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For ‘Savages’, in cinemas on July 6, Oliver Stone assembled a unique trio to inform the characters of Spin and Dennis: Ralph Echemendia, the production’s hacker expert; Patrick Fourmy, the cannibis consultant; and Eddie Follis, a recently retired DEA agent. None would have been voluntarily in the same room as the other had it not been for their involvement in this film.
The longtime documentarian felt there was an element of verisimilitude to this material, especially “having to do with local pot growers, the influence and impact of the Mexican Cartel.” Stone explains: “We were dealing with the raw edge of the marijuana trade, and frankly, you get a lot of false information and media hype. On ‘Scarface’, I was a stickler for detail. I wanted to know what the poundage of cocaine was, what was being shipped, who was behind it, etc. For this, I tried to know the same thing about marijuana, but it’s harder to find some of those facts.
“That’s where Eddie came in,” the director continues. “He gave me some good facts, and of course, Don Winslow has been around it for some time. As has Patrick, who’s been in the marijuana business for years, as well as the music industry. A generous man and amazing intellect, he was a kind of Svengali to many of us on the set. Through them and my own research, I became familiar with the quirkiness of the independent marijuana movement. It’s not a cartel, so everybody grows in their own eccentric fashion. Ralph helped us to ensure that the pivotal scenes in which Ben and Chon get off the grid and then dabble in their own cyberespionage were accurate…and up-to-date. We tried to add as much of that into the film as we could.”
Echemendia’s input took the film’s showcasing of money laundering, electronic and computer surveillance and cybertheft into the 21st century. “I’m what they call an ‘ethical hacker,’” the advisor says. “I specialize in cybersecurity, mainly in offensive security—meaning actually breaking into a computer system. Oliver wanted to make sure the hacking scenes were realistic. He was interested in the layers and making sure we had real things in the movie. For instance, nowadays, information can be stored on what looks like little credit cards, not just flash drives, so we added that in—as well as real logos and the energy drinks that we like when we pull all-nighters.”
Follis’ expertise in the world of the DEA has taken him from Southeast Asia and South America to the Middle East and Los Angeles, where he worked as the assistant special agent in charge of wire room operations, gang operations and general enforcement against cartel figures. As he puts it, “I was essentially Dennis, without the corruption.”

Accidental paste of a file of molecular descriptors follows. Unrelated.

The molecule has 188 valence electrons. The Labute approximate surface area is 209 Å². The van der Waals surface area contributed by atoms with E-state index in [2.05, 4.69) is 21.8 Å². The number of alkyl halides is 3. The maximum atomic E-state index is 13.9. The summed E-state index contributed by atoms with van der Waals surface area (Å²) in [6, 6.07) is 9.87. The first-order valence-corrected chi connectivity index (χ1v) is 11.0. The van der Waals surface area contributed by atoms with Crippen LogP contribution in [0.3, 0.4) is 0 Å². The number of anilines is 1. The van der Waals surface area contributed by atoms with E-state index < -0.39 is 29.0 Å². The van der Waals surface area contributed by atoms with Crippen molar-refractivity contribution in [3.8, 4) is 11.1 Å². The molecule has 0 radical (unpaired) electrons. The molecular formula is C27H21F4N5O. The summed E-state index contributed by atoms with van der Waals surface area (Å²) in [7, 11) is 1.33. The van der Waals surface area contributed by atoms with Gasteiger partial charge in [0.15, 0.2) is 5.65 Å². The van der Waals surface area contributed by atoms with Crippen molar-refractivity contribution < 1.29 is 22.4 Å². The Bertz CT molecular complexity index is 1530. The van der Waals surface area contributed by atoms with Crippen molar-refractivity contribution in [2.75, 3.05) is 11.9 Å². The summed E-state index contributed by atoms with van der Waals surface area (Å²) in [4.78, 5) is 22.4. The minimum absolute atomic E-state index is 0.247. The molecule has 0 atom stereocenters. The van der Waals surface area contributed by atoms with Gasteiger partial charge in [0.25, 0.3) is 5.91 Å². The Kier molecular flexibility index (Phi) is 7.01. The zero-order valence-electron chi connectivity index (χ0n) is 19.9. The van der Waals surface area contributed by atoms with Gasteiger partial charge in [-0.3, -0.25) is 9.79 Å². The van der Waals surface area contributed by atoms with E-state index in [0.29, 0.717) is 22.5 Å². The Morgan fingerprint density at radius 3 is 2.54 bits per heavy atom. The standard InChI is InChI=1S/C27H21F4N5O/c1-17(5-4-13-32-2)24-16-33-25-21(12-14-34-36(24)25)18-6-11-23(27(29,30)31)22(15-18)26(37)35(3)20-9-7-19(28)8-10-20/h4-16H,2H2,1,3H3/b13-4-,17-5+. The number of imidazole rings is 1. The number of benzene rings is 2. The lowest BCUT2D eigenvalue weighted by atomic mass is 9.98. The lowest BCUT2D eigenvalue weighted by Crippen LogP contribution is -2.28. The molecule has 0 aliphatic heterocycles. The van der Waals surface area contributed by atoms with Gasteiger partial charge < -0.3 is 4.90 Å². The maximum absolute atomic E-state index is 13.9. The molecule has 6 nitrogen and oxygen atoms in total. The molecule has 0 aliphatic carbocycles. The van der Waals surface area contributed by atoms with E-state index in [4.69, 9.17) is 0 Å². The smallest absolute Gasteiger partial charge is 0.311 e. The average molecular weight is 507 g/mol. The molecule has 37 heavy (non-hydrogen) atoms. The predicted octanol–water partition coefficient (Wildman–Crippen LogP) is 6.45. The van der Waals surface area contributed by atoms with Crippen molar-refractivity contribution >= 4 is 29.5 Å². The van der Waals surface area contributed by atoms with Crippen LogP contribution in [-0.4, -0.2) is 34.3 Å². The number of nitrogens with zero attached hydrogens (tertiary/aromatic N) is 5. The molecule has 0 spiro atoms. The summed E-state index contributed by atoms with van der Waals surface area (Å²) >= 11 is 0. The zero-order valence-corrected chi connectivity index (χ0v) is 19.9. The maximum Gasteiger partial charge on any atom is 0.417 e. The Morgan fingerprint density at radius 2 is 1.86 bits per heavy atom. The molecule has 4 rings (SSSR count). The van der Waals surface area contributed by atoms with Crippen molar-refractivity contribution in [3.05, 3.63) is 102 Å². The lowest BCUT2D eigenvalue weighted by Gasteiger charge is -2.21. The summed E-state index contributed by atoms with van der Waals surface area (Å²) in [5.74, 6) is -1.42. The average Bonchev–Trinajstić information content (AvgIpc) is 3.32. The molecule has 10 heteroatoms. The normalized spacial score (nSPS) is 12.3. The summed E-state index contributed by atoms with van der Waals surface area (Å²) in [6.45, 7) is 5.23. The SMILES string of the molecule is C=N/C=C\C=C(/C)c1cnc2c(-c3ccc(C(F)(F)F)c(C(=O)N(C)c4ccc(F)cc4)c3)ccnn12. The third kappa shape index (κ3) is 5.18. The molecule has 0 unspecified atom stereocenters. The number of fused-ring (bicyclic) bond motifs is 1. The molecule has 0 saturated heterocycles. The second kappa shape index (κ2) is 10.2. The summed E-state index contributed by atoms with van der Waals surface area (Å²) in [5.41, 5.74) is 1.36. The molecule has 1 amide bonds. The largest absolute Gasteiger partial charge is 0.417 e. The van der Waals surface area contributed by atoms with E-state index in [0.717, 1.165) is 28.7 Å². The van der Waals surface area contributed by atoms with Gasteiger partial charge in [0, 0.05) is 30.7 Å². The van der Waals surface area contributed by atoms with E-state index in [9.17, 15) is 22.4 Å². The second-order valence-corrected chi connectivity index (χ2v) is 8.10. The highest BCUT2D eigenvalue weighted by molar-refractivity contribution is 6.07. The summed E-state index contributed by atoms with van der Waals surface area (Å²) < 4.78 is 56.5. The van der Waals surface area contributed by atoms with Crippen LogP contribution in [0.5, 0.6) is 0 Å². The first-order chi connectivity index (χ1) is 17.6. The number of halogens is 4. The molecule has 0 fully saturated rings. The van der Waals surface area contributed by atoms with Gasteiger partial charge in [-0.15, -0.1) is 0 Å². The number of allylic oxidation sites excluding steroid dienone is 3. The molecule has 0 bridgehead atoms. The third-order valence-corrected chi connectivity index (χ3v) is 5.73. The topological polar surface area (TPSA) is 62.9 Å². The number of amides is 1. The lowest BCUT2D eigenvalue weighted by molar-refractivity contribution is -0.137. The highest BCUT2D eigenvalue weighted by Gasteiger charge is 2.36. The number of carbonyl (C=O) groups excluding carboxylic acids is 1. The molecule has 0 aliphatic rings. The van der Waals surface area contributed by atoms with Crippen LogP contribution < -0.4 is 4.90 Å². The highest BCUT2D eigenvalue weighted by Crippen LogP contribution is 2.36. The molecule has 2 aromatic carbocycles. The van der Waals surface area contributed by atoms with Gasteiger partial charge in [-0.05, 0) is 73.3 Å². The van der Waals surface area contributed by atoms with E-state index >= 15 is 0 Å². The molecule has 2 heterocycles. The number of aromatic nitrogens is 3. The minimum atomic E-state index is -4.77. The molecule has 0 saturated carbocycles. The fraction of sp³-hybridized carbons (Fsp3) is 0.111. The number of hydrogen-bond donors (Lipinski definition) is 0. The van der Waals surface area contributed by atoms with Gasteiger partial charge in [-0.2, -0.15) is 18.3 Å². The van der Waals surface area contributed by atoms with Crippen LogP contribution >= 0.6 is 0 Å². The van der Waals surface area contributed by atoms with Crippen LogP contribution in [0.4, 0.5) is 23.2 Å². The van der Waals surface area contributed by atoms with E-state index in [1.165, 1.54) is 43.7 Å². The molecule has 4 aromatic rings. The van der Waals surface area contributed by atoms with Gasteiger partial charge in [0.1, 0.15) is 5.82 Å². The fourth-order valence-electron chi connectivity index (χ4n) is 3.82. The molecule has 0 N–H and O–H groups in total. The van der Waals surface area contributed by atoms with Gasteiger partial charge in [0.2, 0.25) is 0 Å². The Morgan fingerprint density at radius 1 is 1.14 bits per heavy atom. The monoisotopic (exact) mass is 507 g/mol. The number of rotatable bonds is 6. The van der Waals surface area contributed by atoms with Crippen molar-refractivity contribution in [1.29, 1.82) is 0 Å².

Follis worked closely with Stone and John Travolta to make sure that the shady DEA operative would be a credible one. The former special agent recounts the experience: “I met with Mr. Travolta in Dallas for four nights. First of all, he was the consummate gentleman. Secondly, he had super absorption on every single topic—even how to move, how to control a room with merely his body language. He wanted to know everything. He asked all the pointed questions that would prepare him for shifting universes that Dennis deals in. It’s a very duplicitous, murky world, and he dove right in.”
“I grilled him,” Travolta adds. “Eddie is a version of Dennis. I wanted to know what it was like to get to know someone so well that you’re going to have to betray them within months or years. He said it was tough on him because he grew attached to the people he was getting to know, with the knowledge that they would never realize that he did them in, the covertness is so severe and acute. That was fascinating: How far as an actor do you have to go to fool everyone? As it turns out, you have to go very far indeed because your life is at stake. The government’s at stake. Everything’s at stake.”
Follis also managed to organize an elaborate rogues’ gallery so that the actors could engage in conversations with real ex-cartel members. Johnson, whose character becomes perhaps the most well-versed in all aspects of the marijuana industry, from the humane and altruistic to the cutthroat and brutal, got an eye-opening education. The English actor received a crash course in the culture and politics of the American marijuana industry.
“We had a great team from preproduction and on set to help us through,” Johnson explains. “We sat down right at the beginning with Eddie, who introduced us to people who were in the cartel and in the Colombian mafia. It was great and a little terrifying to hear their stories. Oliver wanted us to indulge in the most preparation we could so it would seem natural, so we would really know our stuff.”
Image Courtesy of Savages